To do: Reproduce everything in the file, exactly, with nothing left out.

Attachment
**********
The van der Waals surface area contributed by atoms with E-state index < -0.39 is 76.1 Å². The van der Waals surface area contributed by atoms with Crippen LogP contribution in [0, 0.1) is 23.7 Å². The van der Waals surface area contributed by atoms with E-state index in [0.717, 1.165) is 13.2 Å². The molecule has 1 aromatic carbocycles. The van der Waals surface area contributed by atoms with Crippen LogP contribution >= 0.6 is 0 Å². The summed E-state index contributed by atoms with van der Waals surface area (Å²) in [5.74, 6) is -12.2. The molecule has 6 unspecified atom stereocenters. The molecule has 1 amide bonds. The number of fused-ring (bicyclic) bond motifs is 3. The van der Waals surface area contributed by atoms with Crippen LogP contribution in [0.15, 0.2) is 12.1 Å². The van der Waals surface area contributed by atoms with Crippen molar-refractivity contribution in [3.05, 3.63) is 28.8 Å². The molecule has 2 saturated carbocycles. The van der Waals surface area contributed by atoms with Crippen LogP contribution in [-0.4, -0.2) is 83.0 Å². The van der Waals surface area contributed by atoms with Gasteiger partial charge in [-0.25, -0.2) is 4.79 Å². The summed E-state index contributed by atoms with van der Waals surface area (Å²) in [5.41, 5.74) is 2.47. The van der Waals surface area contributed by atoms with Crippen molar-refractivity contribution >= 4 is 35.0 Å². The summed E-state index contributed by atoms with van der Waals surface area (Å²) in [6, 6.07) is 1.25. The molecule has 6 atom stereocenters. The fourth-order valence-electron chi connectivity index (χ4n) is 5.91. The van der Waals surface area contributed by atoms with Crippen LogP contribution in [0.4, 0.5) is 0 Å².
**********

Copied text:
The van der Waals surface area contributed by atoms with E-state index < -0.39 is 76.1 Å². The van der Waals surface area contributed by atoms with Crippen LogP contribution in [0, 0.1) is 23.7 Å². The van der Waals surface area contributed by atoms with E-state index in [0.717, 1.165) is 13.2 Å². The molecule has 1 aromatic carbocycles. The van der Waals surface area contributed by atoms with Crippen LogP contribution >= 0.6 is 0 Å². The summed E-state index contributed by atoms with van der Waals surface area (Å²) in [5.74, 6) is -12.2. The molecule has 6 unspecified atom stereocenters. The molecule has 1 amide bonds. The number of fused-ring (bicyclic) bond motifs is 3. The van der Waals surface area contributed by atoms with Crippen LogP contribution in [0.15, 0.2) is 12.1 Å². The van der Waals surface area contributed by atoms with Crippen molar-refractivity contribution in [3.05, 3.63) is 28.8 Å². The molecule has 2 saturated carbocycles. The van der Waals surface area contributed by atoms with Crippen LogP contribution in [-0.4, -0.2) is 83.0 Å². The van der Waals surface area contributed by atoms with Gasteiger partial charge in [-0.25, -0.2) is 4.79 Å². The summed E-state index contributed by atoms with van der Waals surface area (Å²) in [5.41, 5.74) is 2.47. The van der Waals surface area contributed by atoms with Crippen molar-refractivity contribution >= 4 is 35.0 Å². The summed E-state index contributed by atoms with van der Waals surface area (Å²) in [6, 6.07) is 1.25. The molecule has 6 atom stereocenters. The fourth-order valence-electron chi connectivity index (χ4n) is 5.91. The van der Waals surface area contributed by atoms with Crippen LogP contribution in [0.4, 0.5) is 0 Å².